• The Trevor Project Hotline at 1-866-488-7386
  • National Suicide Prevention Lifeline at 1-800-273-8255
  • GLBT National Talkline at 1-800-246-7743
  • Trans Lifeline at 877-565-8860 (US) or at 877-330-6366 (Canada)

Bisexual+ Youth who are Homeless or of Low Income

Today Bisexual Health Awareness Month spotlights bisexual+ youth who are of low income or are homeless. These youth typically go without programs, services, and resources that can ensure their well-being — both academically and health-wise.

Bisexual+ youth are often impacted by poverty through an intersectional lens of biphobia, transphobia, racism, and/or ableism. Several reports and research studies have found that:

Additionally, a homeless report by The Williams Institute showed that LGBT youth make up 40% of clientele served by agencies. In the same study cited above, a higher percentage of bisexual students reported running away from home one or more times over the past year compared to their gay/lesbian and straight counterparts. In another study, more bisexual homeless youth reported someone tried to touch them sexually before age 12, and more bisexual youth stated they were homeless because of physical abuse by parents than their straight and gay/lesbian peers. Gay, lesbian, and bisexual homeless youth also have greater HIV risks, but these risks are greater among bisexual female youth.

Stronger policies are needed to provide bisexual+ youth with safe environments to live in that are off the streets. Bisexual+ homeless youth are also in desperate need of programs and services that can care for their sexual and mental health; More LGBTQ-specific homeless shelters in particular are needed for these youth, like the Thrive Youth Center in San Antonio, Texas.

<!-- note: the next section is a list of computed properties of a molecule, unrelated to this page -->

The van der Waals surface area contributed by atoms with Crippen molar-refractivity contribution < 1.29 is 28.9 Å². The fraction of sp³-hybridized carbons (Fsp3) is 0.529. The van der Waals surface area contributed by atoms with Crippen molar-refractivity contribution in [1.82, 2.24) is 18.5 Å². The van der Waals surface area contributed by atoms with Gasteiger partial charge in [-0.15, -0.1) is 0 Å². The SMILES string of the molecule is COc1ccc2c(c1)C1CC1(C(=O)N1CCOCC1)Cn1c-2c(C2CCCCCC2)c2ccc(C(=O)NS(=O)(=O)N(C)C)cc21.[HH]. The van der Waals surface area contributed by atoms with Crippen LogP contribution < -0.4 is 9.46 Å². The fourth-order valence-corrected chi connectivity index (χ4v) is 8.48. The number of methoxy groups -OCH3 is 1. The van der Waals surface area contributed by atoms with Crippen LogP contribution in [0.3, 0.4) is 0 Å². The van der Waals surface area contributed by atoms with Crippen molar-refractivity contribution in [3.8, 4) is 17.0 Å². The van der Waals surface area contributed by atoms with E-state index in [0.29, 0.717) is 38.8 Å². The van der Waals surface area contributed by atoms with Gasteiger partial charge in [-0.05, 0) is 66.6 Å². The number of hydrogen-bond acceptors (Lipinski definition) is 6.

Today’s Featured Resource: The #PowerON campaign by The Trevor Project helps get refurbished laptops donated to underserved LGBTQ youth! Also, today is Women & Girls HIV/AIDS Awareness Day — and the #BestDefense is a good offense for bisexual+ youth!

Bisexual+ Youth With Disabilities

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Today Bisexual Health Awareness Month focuses on bisexual+ youth with disabilities and community resources they can connect with.

Individuals with disabilities often experience ableism when seeking employment, healthcare services, and support programs. Little is known about the specific needs and experiences of bisexual+ youth with disabilities, but several research studies and reports have uncovered the following information:

  • One study found that the prevalence of disability was higher among lesbian, gay, and bisexual adults compared with their straight counterparts. This same study found that 36% of bisexual women and 40% of bisexual men reported having a disability, with elevated reports of poor physical health and mental distress.